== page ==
Although he has nearly three decades of experience under his belt, Thompson knows first-hand the importance of keeping up with new technologies in a constantly evolving industry. He routinely attends professional conferences, and notes that over the years he has had an opportunity to work with and learn from some great individuals in the remediation industry. When asked what he enjoys most about his work, he reflects on the satisfaction that comes with working on a project from start to finish. “The most rewarding part for me is seeing a project through the entire process,” he says. “I have been fortunate to have had the opportunity to take several sites through the remedial investigation and feasibility study processes, and then through the remedial design and remedial action steps.” And the most demanding aspect? “Starting up a new site and trying to get my head around the myriad of issues, data, site conceptual modeling, and other elements of a large, challenging site. Large-scale, long-term sites are complex and have a lot of nuances to sort out.”
Issues Emerge, Get Traction, and Become Understood
When he’s not working, Thompson, who lives in Simsbury, CT with his wife, enjoys skiing. “I grew up in California and learned to ski in Tahoe,” he says. “It’s an activity I’ve been able to share and enjoy with both of our daughters. I also try to be a “slope chaperone” for an after-school ski club each January. We use all 625’ vertical feet of the Ski Sundown area in New Hartford, CT. It’s not much, but it is only 20 minutes away. We also explore Vermont and New Hampshire ski areas when we can.” In addition, he has mentored some high school students who have expressed interest in the environmental field. When asked how he’s seen the industry change over the years, Thompson responds by sharing his observations on contaminant identification and initial awareness. He continues, “I’ve watched the process of an issue emerge, get traction, and then become understood multiple times. For example, we delineated DNAPL (dense non-aqueous phase liquid) at one of my first projects in 1993. We hired a recent PhD named Bernie Kueper to help us understand this new type of problem before there was the guidance and books now available on the topic. Trichloroethylene has gone from being considered toxic to bacteria, to us now sending off samples for qPCR analysis to quantify the DHC that is degrading it. Next was 1,4-dioxane, and now we’re dealing with PFAS.” When it comes to the future of environmental remediation he points to the importance of efficient operations and maintenance. He concludes, “Due to the types of projects I am involved with, I feel there is a need to continue to optimize long-term operations and maintenance (O&M). All of my current sites have very long O&M horizons, so we want to be as cost-effective as we can over time.”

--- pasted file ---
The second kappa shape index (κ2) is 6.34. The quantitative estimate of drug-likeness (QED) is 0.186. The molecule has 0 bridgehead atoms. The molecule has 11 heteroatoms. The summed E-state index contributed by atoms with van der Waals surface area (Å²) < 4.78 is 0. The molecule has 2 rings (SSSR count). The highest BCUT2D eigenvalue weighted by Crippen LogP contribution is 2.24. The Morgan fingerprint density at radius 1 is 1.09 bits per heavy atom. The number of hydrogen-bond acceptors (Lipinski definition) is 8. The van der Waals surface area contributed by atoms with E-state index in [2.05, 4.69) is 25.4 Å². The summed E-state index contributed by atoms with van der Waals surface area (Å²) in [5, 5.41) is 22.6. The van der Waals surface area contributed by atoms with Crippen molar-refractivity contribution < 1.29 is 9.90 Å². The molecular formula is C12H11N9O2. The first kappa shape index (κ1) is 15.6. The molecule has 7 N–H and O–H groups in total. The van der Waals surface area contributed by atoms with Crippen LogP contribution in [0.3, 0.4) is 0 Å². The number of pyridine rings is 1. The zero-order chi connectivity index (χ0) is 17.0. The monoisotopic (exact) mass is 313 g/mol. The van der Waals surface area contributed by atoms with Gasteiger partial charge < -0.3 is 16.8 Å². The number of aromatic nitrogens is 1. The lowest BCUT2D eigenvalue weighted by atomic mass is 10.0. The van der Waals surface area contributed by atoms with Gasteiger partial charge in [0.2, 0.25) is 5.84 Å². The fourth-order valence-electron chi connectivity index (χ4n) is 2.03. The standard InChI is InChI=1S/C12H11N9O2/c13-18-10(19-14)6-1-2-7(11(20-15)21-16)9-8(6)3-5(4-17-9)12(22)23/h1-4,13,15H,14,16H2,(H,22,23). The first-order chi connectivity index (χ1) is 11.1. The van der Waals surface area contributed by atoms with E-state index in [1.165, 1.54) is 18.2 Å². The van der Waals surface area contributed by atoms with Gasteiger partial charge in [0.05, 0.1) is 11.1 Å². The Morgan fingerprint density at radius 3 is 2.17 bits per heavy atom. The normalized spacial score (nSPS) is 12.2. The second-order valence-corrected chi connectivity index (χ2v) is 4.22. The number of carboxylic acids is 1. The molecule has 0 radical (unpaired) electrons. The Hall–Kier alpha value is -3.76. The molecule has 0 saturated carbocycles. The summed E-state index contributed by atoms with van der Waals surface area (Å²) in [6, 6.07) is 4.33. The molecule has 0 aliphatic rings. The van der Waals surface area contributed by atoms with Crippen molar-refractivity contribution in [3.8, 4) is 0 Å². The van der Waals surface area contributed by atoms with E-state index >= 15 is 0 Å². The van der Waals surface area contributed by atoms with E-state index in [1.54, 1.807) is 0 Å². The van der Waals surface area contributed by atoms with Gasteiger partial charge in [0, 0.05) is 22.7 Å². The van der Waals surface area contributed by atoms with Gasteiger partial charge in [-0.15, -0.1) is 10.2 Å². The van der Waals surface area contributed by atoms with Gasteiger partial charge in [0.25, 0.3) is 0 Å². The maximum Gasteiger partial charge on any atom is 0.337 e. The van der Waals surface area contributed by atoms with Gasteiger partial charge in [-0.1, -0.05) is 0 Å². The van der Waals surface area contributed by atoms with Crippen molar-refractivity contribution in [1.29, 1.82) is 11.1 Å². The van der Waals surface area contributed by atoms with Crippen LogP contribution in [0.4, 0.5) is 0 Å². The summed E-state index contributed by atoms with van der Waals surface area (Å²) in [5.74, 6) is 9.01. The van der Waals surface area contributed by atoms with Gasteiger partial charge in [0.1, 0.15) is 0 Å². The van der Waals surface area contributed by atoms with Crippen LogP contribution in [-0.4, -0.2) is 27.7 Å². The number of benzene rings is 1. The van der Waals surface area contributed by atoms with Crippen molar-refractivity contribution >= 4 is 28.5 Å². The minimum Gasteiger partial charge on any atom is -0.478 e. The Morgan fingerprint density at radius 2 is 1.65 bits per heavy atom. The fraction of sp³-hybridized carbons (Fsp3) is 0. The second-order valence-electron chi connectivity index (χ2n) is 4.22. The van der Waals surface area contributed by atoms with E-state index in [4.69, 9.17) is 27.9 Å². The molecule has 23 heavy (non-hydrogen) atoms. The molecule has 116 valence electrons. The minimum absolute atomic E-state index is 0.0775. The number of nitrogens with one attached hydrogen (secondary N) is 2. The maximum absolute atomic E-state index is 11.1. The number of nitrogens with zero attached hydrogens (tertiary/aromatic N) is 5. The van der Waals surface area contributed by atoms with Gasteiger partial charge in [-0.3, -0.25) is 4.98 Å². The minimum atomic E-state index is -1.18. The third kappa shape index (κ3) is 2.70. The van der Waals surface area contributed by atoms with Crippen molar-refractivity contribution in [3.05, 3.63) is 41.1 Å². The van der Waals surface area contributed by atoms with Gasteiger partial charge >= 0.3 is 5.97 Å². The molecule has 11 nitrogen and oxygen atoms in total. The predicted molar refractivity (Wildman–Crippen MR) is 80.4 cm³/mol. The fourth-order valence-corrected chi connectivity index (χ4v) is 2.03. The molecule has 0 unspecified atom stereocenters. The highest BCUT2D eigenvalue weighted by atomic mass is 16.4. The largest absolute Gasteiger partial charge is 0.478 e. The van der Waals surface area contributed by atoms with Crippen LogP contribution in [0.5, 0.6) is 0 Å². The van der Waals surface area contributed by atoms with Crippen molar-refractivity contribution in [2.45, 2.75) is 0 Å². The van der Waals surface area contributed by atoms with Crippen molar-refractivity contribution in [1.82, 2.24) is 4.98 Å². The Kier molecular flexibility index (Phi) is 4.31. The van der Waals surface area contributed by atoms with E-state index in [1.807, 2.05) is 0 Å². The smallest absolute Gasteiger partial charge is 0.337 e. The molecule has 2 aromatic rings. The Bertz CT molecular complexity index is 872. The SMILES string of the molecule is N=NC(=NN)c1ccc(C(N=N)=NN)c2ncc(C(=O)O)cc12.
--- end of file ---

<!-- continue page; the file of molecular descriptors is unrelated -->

REGENESIS is proud to have Bruce Thompson, Sr. Project Director and board member of de maximis, inc., as a valued client in environmental remediation, and appreciates his expertise and ongoing efforts in providing successful remediation outcomes for REGENESIS and its clients.
For Mike Gefell, Principal Scientist at Anchor QEA, a nationally recognized environmental and engineering consulting firm and valued REGENESIS client, understanding the complexities of groundwater and protecting this resource deserves great attention, and it is an aspect of our environment he has devoted his entire career to. His specialized field, known as quantitative hydrogeology, involves the analysis of hydrologic processes, including precipitation, groundwater flow, water-well yield, discharge to surface water, and water quality. With 29 years of industry experience in hydrogeology, Gefell has become a highly respected specialist. “I really enjoy quantitative hydrogeology,” says Gefell. “Collecting various types of data in the field, conducting technical evaluations to create a picture of what is happening at a site, and predicting outcomes based on the type of remediation implemented—it’s all quite fascinating. All my work focuses on protecting ecological and human receptors and water resources, and understanding the relationships between water and environmental risk.” He also appreciates the inherent and diverse challenges of environmental remediation. He continues, “I like the fact that hydrogeology is so complex, multifaceted, and highly variable from site to site—and it’s constantly changing.”
The Path to a Career in Quantitative Hydrogeology